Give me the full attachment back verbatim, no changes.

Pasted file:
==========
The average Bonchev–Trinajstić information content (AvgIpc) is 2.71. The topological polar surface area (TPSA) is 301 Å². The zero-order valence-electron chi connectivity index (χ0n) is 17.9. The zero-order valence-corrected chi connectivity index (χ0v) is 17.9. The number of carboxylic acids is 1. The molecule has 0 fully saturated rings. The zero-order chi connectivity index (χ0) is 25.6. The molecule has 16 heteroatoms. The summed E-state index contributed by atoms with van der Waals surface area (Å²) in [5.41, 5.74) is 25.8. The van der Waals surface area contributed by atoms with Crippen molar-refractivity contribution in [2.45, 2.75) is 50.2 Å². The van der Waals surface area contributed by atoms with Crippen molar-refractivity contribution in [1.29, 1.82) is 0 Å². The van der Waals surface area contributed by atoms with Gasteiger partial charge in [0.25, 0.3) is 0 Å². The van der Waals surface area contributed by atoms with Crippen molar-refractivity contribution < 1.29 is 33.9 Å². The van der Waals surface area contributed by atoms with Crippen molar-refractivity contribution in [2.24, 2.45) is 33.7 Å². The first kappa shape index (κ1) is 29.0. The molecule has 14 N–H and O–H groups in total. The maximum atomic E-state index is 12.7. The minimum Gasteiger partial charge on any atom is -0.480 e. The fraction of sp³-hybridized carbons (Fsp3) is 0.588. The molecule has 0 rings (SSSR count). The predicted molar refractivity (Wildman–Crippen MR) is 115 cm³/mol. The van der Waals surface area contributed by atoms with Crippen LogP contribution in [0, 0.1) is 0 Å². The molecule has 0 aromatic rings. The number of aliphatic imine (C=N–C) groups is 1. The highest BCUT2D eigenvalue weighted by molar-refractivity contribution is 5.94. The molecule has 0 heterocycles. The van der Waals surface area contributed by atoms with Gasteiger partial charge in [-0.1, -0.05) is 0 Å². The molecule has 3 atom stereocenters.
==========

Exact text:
The average Bonchev–Trinajstić information content (AvgIpc) is 2.71. The topological polar surface area (TPSA) is 301 Å². The zero-order valence-electron chi connectivity index (χ0n) is 17.9. The zero-order valence-corrected chi connectivity index (χ0v) is 17.9. The number of carboxylic acids is 1. The molecule has 0 fully saturated rings. The zero-order chi connectivity index (χ0) is 25.6. The molecule has 16 heteroatoms. The summed E-state index contributed by atoms with van der Waals surface area (Å²) in [5.41, 5.74) is 25.8. The van der Waals surface area contributed by atoms with Crippen molar-refractivity contribution in [2.45, 2.75) is 50.2 Å². The van der Waals surface area contributed by atoms with Crippen molar-refractivity contribution in [1.29, 1.82) is 0 Å². The van der Waals surface area contributed by atoms with Gasteiger partial charge in [0.25, 0.3) is 0 Å². The van der Waals surface area contributed by atoms with Crippen molar-refractivity contribution < 1.29 is 33.9 Å². The van der Waals surface area contributed by atoms with Crippen molar-refractivity contribution in [2.24, 2.45) is 33.7 Å². The first kappa shape index (κ1) is 29.0. The molecule has 14 N–H and O–H groups in total. The maximum atomic E-state index is 12.7. The minimum Gasteiger partial charge on any atom is -0.480 e. The fraction of sp³-hybridized carbons (Fsp3) is 0.588. The molecule has 0 rings (SSSR count). The predicted molar refractivity (Wildman–Crippen MR) is 115 cm³/mol. The van der Waals surface area contributed by atoms with Crippen LogP contribution in [0, 0.1) is 0 Å². The molecule has 0 aromatic rings. The number of aliphatic imine (C=N–C) groups is 1. The highest BCUT2D eigenvalue weighted by molar-refractivity contribution is 5.94. The molecule has 0 heterocycles. The van der Waals surface area contributed by atoms with Gasteiger partial charge in [-0.1, -0.05) is 0 Å². The molecule has 3 atom stereocenters.